The goal of this review was to analyze published data on animal management practices that mitigate enteric methane (CH4) and nitrous oxide (N2O) emissions from animal operations. Increasing animal productivity can be a very effective strategy for reducing greenhouse gas (GHG) emissions per unit of livestock product. Improving the genetic potential of animals through planned cross-breeding or selection within breeds and achieving this genetic potential through proper nutrition and improvements in reproductive efficiency, animal health, and reproductive lifespan are effective approaches for improving animal productivity and reducing GHG emission intensity. In subsistence production systems, reduction of herd size would increase feed availability and productivity of individual animals and the total herd, thus lowering CH4 emission intensity. In these systems, improving the nutritive value of low-quality feeds for ruminant diets can have a considerable benefit on herd productivity while keeping the herd CH4 output constant or even decreasing it. Residual feed intake may be a tool for screening animals that are low CH4 emitters, but there is currently insufficient evidence that low residual feed intake animals have a lower CH4 yield per unit of feed intake or animal product. Reducing age at slaughter of finished cattle and the number of days that animals are on feed in the feedlot can significantly reduce GHG emissions in beef and other meat animal production systems. Improved animal health and reduced mortality and morbidity are expected to increase herd productivity and reduce GHG emission intensity in all livestock production systems. Pursuing a suite of intensive and extensive reproductive management technologies provides a significant opportunity to reduce GHG emissions. Recommended approaches will differ by region and species but should target increasing conception rates in dairy, beef, and buffalo, increasing fecundity in swine and small ruminants, and reducing embryo wastage in all species. Interactions among individual components of livestock production systems are complex but must be considered when recommending GHG mitigation practices.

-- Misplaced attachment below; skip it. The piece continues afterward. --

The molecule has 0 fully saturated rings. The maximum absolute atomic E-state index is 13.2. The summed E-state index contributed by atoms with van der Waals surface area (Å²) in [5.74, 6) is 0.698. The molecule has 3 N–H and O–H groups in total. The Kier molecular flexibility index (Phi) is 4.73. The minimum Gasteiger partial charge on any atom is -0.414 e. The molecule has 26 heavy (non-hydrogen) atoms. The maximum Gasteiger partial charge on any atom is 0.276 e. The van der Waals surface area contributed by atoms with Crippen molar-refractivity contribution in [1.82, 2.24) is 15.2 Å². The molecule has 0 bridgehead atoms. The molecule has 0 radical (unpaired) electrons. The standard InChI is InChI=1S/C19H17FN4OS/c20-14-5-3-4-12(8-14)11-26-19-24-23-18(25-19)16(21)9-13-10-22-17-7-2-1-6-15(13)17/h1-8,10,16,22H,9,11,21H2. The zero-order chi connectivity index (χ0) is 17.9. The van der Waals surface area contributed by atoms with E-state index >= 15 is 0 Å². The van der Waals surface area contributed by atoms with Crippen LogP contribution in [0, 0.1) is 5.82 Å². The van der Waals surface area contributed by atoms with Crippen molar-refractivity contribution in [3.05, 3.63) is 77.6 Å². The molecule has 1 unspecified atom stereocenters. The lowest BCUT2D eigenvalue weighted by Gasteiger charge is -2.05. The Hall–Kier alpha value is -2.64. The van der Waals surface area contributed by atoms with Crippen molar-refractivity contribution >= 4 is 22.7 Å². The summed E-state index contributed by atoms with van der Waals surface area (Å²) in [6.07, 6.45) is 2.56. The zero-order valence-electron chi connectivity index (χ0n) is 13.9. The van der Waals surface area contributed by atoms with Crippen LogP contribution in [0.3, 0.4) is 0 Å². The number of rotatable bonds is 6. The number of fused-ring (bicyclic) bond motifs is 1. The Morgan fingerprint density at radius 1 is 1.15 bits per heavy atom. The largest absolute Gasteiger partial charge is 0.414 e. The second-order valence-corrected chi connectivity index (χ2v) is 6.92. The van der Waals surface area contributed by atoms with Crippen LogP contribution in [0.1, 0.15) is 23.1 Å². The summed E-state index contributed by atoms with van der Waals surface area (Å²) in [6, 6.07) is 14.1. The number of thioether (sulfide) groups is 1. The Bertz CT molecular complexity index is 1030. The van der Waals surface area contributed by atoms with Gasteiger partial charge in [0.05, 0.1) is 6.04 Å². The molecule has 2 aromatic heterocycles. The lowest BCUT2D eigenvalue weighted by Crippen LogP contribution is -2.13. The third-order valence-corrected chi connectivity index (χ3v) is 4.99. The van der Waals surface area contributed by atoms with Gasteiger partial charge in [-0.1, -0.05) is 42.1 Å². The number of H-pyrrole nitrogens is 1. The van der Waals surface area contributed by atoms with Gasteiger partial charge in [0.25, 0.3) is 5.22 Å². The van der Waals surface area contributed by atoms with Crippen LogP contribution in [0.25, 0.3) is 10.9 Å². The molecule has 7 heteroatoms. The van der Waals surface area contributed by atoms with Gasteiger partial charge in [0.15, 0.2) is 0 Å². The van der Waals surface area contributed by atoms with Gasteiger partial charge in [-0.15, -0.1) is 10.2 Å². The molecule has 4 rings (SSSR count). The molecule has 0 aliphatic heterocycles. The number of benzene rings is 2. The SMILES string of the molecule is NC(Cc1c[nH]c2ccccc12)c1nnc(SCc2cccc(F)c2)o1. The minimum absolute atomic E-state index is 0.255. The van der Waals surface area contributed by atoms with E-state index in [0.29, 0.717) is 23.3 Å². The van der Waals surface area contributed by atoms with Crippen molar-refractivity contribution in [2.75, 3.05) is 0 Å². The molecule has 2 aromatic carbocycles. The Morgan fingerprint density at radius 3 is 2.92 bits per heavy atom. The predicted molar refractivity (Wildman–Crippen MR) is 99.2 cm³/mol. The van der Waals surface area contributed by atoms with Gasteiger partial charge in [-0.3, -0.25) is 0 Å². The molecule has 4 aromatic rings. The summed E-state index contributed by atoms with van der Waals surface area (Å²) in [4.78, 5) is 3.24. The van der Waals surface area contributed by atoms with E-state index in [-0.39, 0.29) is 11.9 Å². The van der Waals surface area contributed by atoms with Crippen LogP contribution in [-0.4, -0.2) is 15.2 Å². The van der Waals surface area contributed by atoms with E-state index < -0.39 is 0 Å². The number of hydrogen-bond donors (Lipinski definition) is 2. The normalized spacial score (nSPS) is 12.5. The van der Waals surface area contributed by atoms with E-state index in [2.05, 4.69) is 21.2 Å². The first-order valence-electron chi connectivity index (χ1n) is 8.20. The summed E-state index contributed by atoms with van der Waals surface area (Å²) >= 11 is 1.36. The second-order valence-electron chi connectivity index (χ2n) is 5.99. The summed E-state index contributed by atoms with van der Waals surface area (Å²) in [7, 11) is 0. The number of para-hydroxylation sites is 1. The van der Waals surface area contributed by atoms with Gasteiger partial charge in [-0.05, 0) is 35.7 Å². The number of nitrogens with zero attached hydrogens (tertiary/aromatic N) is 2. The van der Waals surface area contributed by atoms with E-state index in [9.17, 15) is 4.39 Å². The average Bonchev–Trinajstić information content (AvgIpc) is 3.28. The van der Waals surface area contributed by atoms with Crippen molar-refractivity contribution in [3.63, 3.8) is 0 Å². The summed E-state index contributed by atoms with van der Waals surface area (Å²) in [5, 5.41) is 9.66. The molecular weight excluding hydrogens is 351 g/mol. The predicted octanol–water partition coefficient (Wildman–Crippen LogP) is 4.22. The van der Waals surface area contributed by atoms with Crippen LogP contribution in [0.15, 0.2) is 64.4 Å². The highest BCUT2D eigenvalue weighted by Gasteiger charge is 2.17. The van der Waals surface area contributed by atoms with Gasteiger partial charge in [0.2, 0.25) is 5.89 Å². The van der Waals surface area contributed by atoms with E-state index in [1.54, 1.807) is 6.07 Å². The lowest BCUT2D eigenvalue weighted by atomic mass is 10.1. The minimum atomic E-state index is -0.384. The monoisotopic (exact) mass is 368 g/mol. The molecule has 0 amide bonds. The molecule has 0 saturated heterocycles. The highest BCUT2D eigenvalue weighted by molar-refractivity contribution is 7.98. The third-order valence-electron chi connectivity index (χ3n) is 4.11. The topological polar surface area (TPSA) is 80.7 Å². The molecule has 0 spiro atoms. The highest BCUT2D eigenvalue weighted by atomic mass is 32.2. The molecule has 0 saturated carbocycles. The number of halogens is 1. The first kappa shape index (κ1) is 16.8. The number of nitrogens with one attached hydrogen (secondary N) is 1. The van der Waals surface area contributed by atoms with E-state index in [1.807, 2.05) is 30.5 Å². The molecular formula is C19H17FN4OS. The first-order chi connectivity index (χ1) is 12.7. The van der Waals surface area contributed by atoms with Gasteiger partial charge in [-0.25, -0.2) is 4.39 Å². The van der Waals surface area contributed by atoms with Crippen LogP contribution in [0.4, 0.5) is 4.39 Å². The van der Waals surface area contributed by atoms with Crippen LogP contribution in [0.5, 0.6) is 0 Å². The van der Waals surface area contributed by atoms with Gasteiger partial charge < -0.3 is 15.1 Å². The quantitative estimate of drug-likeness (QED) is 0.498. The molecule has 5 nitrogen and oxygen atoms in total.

All Science Journal Classification (ASJC) codes
- Food Science
- Animal Science and Zoology